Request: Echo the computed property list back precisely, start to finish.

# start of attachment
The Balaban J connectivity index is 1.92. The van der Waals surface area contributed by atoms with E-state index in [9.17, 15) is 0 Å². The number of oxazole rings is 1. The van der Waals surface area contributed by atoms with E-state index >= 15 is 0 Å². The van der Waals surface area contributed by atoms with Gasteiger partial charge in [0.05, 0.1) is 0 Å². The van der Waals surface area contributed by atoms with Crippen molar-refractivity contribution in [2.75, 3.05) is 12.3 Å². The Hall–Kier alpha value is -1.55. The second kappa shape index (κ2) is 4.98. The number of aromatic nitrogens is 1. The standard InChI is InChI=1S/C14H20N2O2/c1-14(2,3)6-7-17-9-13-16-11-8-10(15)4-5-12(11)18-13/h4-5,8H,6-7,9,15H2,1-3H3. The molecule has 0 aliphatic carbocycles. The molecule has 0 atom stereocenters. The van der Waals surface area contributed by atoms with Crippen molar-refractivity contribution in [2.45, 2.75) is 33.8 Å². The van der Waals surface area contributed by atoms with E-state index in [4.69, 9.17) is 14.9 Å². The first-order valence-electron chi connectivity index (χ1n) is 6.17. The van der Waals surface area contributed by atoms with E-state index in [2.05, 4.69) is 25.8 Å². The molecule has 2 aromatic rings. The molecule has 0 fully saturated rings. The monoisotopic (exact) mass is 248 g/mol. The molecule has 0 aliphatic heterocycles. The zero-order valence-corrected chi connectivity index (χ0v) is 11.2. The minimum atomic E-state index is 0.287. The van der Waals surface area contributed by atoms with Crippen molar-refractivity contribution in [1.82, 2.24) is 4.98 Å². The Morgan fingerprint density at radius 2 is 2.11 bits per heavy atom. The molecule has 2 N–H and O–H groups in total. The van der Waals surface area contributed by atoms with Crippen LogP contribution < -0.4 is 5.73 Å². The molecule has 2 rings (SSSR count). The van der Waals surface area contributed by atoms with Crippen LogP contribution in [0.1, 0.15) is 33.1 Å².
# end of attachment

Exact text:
The Balaban J connectivity index is 1.92. The van der Waals surface area contributed by atoms with E-state index in [9.17, 15) is 0 Å². The number of oxazole rings is 1. The van der Waals surface area contributed by atoms with E-state index >= 15 is 0 Å². The van der Waals surface area contributed by atoms with Gasteiger partial charge in [0.05, 0.1) is 0 Å². The van der Waals surface area contributed by atoms with Crippen molar-refractivity contribution in [2.75, 3.05) is 12.3 Å². The Hall–Kier alpha value is -1.55. The second kappa shape index (κ2) is 4.98. The number of aromatic nitrogens is 1. The standard InChI is InChI=1S/C14H20N2O2/c1-14(2,3)6-7-17-9-13-16-11-8-10(15)4-5-12(11)18-13/h4-5,8H,6-7,9,15H2,1-3H3. The molecule has 0 aliphatic carbocycles. The molecule has 0 atom stereocenters. The van der Waals surface area contributed by atoms with Crippen molar-refractivity contribution in [2.45, 2.75) is 33.8 Å². The van der Waals surface area contributed by atoms with E-state index in [4.69, 9.17) is 14.9 Å². The first-order valence-electron chi connectivity index (χ1n) is 6.17. The van der Waals surface area contributed by atoms with E-state index in [2.05, 4.69) is 25.8 Å². The molecule has 2 aromatic rings. The molecule has 0 fully saturated rings. The monoisotopic (exact) mass is 248 g/mol. The molecule has 0 aliphatic heterocycles. The zero-order valence-corrected chi connectivity index (χ0v) is 11.2. The minimum atomic E-state index is 0.287. The van der Waals surface area contributed by atoms with Crippen molar-refractivity contribution in [1.82, 2.24) is 4.98 Å². The Morgan fingerprint density at radius 2 is 2.11 bits per heavy atom. The molecule has 2 N–H and O–H groups in total. The van der Waals surface area contributed by atoms with Crippen LogP contribution < -0.4 is 5.73 Å². The molecule has 2 rings (SSSR count). The van der Waals surface area contributed by atoms with Crippen LogP contribution in [0.1, 0.15) is 33.1 Å².